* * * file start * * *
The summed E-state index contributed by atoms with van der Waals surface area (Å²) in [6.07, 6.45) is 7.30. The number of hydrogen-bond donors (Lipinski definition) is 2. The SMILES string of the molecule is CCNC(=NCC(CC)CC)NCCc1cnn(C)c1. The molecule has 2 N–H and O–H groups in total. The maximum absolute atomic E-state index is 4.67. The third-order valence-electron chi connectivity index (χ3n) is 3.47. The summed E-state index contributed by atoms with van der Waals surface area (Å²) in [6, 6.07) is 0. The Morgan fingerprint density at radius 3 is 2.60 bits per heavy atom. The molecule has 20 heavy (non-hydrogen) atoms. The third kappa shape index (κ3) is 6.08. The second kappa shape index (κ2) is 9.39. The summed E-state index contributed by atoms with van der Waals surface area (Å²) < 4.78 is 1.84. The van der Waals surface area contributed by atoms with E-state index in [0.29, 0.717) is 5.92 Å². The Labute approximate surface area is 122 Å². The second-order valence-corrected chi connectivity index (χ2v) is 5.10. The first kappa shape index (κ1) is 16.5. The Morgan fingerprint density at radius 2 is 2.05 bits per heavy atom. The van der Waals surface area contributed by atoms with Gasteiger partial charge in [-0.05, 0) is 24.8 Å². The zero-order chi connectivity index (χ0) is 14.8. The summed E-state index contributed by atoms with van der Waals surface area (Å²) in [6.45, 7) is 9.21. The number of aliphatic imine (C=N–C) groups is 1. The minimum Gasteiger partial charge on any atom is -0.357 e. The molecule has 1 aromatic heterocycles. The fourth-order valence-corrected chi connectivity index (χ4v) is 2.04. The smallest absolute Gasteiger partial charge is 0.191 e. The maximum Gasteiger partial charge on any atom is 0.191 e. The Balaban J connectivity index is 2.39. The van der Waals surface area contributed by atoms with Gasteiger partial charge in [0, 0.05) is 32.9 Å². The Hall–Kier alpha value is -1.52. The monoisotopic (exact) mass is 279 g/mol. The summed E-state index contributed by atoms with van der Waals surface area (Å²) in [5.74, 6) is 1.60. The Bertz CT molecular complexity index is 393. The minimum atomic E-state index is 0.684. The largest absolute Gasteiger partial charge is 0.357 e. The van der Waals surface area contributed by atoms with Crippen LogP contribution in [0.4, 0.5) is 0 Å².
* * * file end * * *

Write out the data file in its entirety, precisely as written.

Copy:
The summed E-state index contributed by atoms with van der Waals surface area (Å²) in [6.07, 6.45) is 7.30. The number of hydrogen-bond donors (Lipinski definition) is 2. The SMILES string of the molecule is CCNC(=NCC(CC)CC)NCCc1cnn(C)c1. The molecule has 2 N–H and O–H groups in total. The maximum absolute atomic E-state index is 4.67. The third-order valence-electron chi connectivity index (χ3n) is 3.47. The summed E-state index contributed by atoms with van der Waals surface area (Å²) in [6, 6.07) is 0. The Morgan fingerprint density at radius 3 is 2.60 bits per heavy atom. The molecule has 20 heavy (non-hydrogen) atoms. The third kappa shape index (κ3) is 6.08. The second kappa shape index (κ2) is 9.39. The summed E-state index contributed by atoms with van der Waals surface area (Å²) < 4.78 is 1.84. The van der Waals surface area contributed by atoms with E-state index in [0.29, 0.717) is 5.92 Å². The Labute approximate surface area is 122 Å². The second-order valence-corrected chi connectivity index (χ2v) is 5.10. The first kappa shape index (κ1) is 16.5. The Morgan fingerprint density at radius 2 is 2.05 bits per heavy atom. The van der Waals surface area contributed by atoms with Gasteiger partial charge in [-0.05, 0) is 24.8 Å². The zero-order chi connectivity index (χ0) is 14.8. The summed E-state index contributed by atoms with van der Waals surface area (Å²) in [6.45, 7) is 9.21. The number of aliphatic imine (C=N–C) groups is 1. The minimum Gasteiger partial charge on any atom is -0.357 e. The molecule has 1 aromatic heterocycles. The fourth-order valence-corrected chi connectivity index (χ4v) is 2.04. The smallest absolute Gasteiger partial charge is 0.191 e. The maximum Gasteiger partial charge on any atom is 0.191 e. The Balaban J connectivity index is 2.39. The van der Waals surface area contributed by atoms with Gasteiger partial charge in [0, 0.05) is 32.9 Å². The Hall–Kier alpha value is -1.52. The monoisotopic (exact) mass is 279 g/mol. The summed E-state index contributed by atoms with van der Waals surface area (Å²) in [5.74, 6) is 1.60. The Bertz CT molecular complexity index is 393. The minimum atomic E-state index is 0.684. The largest absolute Gasteiger partial charge is 0.357 e. The van der Waals surface area contributed by atoms with Crippen LogP contribution in [0.4, 0.5) is 0 Å².